Take the case which has given me a great deal of trouble—the White Case (N. J. Ch.) 53 Atl. 23. There was a boy seven years old. Neither the father nor mother was fit to have it—both convicted of adultery, and both denied relief on that ground. But there was the mother. There were particular reasons in that case which made her offense a little excusable, because, as I held, the husband denied her those marital rights to which she was entitled; and she was led away, and fell in love with a boy, and had sexual intercourse with him. There was not the least proof she had ever done it with anybody else. I gave her that child until he gets a little older—no longer.

So that, I repeat, these decrees are not final; they are temporary, necessarily, in their nature; and the question is, what is now best? And I say I see no reason why another court should not respect the decision of this court.

But here the objection is taken, and the wife says: "I object to the jurisdiction of this court because the child is a domiciled resident of the state of New York. I do not want to submit myself to the jurisdiction of this court." But the difficulty is that she has submitted herself to the jurisdiction of this court by her petition for divorce. And further than that comes in the question of actual domicile. Is this child domiciled in New York because the wife went to, New York to live under this contract? The prima facie rule is that the domicile follows the husband. The husband by this agreement allowed his wife to make a new domicile, but did he allow her to or agree that she should, make a new domicile for those children?It seems to me not. It seems to me that by the very terms of that agreement he reserved his right over his children, and the wife agreed he should reserve his right over those children. He never did consent that the children's domicile should be that of his wife's.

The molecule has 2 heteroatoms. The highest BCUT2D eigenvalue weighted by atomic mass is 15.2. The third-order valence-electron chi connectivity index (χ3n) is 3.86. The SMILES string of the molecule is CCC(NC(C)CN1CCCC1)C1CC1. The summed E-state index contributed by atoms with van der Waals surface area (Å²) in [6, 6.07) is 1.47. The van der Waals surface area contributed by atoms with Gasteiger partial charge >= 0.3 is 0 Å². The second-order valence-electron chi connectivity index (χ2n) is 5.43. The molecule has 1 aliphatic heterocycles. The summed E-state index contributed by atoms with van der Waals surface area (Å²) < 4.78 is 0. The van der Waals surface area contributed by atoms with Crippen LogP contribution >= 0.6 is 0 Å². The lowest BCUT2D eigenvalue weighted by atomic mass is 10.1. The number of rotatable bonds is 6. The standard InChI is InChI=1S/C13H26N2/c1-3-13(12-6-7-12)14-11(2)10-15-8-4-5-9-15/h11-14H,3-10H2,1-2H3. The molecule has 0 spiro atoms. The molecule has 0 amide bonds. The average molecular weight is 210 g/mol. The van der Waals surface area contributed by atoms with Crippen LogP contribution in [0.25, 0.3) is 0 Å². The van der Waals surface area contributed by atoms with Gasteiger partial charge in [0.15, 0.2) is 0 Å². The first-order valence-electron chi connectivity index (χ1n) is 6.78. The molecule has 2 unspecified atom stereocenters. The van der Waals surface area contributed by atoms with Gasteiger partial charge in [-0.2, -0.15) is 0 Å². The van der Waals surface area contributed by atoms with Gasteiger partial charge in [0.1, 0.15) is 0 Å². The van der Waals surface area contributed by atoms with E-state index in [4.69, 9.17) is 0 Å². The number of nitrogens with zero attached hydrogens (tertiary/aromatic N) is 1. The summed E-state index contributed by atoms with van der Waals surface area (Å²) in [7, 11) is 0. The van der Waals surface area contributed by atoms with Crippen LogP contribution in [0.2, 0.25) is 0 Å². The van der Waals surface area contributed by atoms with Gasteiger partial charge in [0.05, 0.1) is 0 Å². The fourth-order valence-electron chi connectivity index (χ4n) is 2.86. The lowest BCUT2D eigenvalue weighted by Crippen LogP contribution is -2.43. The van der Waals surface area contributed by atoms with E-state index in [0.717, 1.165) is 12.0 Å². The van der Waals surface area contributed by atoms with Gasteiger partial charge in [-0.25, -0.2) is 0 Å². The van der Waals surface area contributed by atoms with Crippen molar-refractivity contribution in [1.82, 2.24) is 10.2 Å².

Take, then, those two points together—the fact that the wife has come here and submitted herself to the jurisdiction of the court, asking for the custody of those children, and, so to speak, provoked the very counter petition which is filed here by the husband that a counter petition is filed in that very suit which I think it is germane to. I disagree with my friend Mr. Lindabury that it is a different suit, and that it was not proper for the husband to present it. I think, under the practice of New Jersey adopted in these cases, that it was perfectly germane to that petition of the wife for the husband to set up this counter petition, so as to get affirmative relief against her negative relief. Without that he would only have got negative relief, but with that cross-petition he is entitled to affirmative relief. It is germane to the suit—just as germane, and much more so, as a cross-petition for divorce on the ground of adultery would be, and that has been held by all our courts, and, I believe, by the Court of Errors and Appeals; but it has been held over and over again by the Court of Chancery that that is perfectly germane, and may be entitled in the same suit. Then, when you come to take the terms of the separation agreement, and the fact that their original domicile (their matrimonial domicile) was in the state of New Jersey (and, in my judgment, that domicile of the child was not changed by going to New York), shall assume the jurisdiction to decide the custody of this boy.